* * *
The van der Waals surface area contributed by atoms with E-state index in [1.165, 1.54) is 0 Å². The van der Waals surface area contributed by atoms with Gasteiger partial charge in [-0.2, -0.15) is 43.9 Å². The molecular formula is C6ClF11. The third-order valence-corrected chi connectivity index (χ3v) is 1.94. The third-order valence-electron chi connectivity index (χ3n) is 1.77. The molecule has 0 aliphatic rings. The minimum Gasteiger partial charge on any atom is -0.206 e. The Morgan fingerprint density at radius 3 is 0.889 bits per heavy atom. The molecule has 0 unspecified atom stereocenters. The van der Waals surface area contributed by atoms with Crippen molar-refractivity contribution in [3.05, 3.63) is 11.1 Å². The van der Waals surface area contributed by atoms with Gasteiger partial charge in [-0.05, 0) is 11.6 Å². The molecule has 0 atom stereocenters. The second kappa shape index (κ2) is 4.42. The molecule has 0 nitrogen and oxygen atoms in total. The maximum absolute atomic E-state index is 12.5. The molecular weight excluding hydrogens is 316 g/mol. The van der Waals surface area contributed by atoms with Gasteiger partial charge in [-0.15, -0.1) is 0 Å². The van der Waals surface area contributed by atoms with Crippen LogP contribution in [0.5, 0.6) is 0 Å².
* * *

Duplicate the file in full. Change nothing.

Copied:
The van der Waals surface area contributed by atoms with E-state index in [1.165, 1.54) is 0 Å². The van der Waals surface area contributed by atoms with Gasteiger partial charge in [-0.2, -0.15) is 43.9 Å². The molecular formula is C6ClF11. The third-order valence-corrected chi connectivity index (χ3v) is 1.94. The third-order valence-electron chi connectivity index (χ3n) is 1.77. The molecule has 0 aliphatic rings. The minimum Gasteiger partial charge on any atom is -0.206 e. The Morgan fingerprint density at radius 3 is 0.889 bits per heavy atom. The molecule has 0 unspecified atom stereocenters. The van der Waals surface area contributed by atoms with Crippen molar-refractivity contribution in [3.05, 3.63) is 11.1 Å². The van der Waals surface area contributed by atoms with Gasteiger partial charge in [-0.05, 0) is 11.6 Å². The molecule has 0 atom stereocenters. The second kappa shape index (κ2) is 4.42. The molecule has 0 nitrogen and oxygen atoms in total. The maximum absolute atomic E-state index is 12.5. The molecular weight excluding hydrogens is 316 g/mol. The van der Waals surface area contributed by atoms with Gasteiger partial charge in [-0.15, -0.1) is 0 Å². The van der Waals surface area contributed by atoms with Crippen LogP contribution in [0.5, 0.6) is 0 Å².